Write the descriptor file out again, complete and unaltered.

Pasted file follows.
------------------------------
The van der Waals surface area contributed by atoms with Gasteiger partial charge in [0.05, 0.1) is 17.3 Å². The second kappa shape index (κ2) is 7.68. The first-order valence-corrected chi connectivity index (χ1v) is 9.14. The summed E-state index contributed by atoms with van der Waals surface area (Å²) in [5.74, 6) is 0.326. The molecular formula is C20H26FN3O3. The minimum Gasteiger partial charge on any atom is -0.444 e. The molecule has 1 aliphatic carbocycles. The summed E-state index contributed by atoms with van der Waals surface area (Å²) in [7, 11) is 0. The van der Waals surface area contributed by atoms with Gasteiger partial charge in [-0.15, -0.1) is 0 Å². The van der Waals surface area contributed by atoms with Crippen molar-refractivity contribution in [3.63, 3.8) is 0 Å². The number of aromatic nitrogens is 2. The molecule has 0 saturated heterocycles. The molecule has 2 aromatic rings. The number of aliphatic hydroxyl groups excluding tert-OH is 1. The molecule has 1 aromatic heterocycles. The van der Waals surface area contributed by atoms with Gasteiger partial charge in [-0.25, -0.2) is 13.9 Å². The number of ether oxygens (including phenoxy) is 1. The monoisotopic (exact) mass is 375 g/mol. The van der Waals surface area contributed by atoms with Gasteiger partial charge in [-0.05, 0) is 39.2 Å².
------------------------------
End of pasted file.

The van der Waals surface area contributed by atoms with Gasteiger partial charge in [0.05, 0.1) is 17.3 Å². The second kappa shape index (κ2) is 7.68. The first-order valence-corrected chi connectivity index (χ1v) is 9.14. The summed E-state index contributed by atoms with van der Waals surface area (Å²) in [5.74, 6) is 0.326. The molecular formula is C20H26FN3O3. The minimum Gasteiger partial charge on any atom is -0.444 e. The molecule has 1 aliphatic carbocycles. The summed E-state index contributed by atoms with van der Waals surface area (Å²) in [7, 11) is 0. The van der Waals surface area contributed by atoms with Gasteiger partial charge in [-0.15, -0.1) is 0 Å². The van der Waals surface area contributed by atoms with Crippen molar-refractivity contribution in [3.63, 3.8) is 0 Å². The number of aromatic nitrogens is 2. The molecule has 0 saturated heterocycles. The molecule has 2 aromatic rings. The number of aliphatic hydroxyl groups excluding tert-OH is 1. The molecule has 1 aromatic heterocycles. The van der Waals surface area contributed by atoms with Gasteiger partial charge in [-0.25, -0.2) is 13.9 Å². The number of ether oxygens (including phenoxy) is 1. The monoisotopic (exact) mass is 375 g/mol. The van der Waals surface area contributed by atoms with Gasteiger partial charge in [-0.05, 0) is 39.2 Å².